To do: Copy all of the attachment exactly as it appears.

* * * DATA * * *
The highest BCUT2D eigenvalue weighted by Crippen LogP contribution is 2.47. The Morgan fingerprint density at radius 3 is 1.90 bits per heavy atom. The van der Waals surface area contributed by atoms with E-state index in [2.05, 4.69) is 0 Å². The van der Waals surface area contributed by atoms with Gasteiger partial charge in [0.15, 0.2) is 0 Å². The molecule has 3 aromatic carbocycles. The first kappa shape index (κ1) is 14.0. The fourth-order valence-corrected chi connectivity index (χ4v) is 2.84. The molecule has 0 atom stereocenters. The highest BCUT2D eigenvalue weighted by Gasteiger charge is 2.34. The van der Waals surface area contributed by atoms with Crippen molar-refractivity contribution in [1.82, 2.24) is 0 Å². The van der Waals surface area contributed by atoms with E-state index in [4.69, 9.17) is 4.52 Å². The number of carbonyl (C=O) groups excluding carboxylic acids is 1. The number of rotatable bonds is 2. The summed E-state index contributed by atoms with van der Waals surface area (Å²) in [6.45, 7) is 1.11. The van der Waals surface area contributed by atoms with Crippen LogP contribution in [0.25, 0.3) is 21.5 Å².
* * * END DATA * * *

The highest BCUT2D eigenvalue weighted by Crippen LogP contribution is 2.47. The Morgan fingerprint density at radius 3 is 1.90 bits per heavy atom. The van der Waals surface area contributed by atoms with E-state index in [2.05, 4.69) is 0 Å². The van der Waals surface area contributed by atoms with Gasteiger partial charge in [0.15, 0.2) is 0 Å². The molecule has 3 aromatic carbocycles. The first kappa shape index (κ1) is 14.0. The fourth-order valence-corrected chi connectivity index (χ4v) is 2.84. The molecule has 0 atom stereocenters. The highest BCUT2D eigenvalue weighted by Gasteiger charge is 2.34. The van der Waals surface area contributed by atoms with Crippen molar-refractivity contribution in [1.82, 2.24) is 0 Å². The van der Waals surface area contributed by atoms with E-state index in [4.69, 9.17) is 4.52 Å². The number of carbonyl (C=O) groups excluding carboxylic acids is 1. The number of rotatable bonds is 2. The summed E-state index contributed by atoms with van der Waals surface area (Å²) in [6.45, 7) is 1.11. The van der Waals surface area contributed by atoms with Crippen LogP contribution in [0.25, 0.3) is 21.5 Å².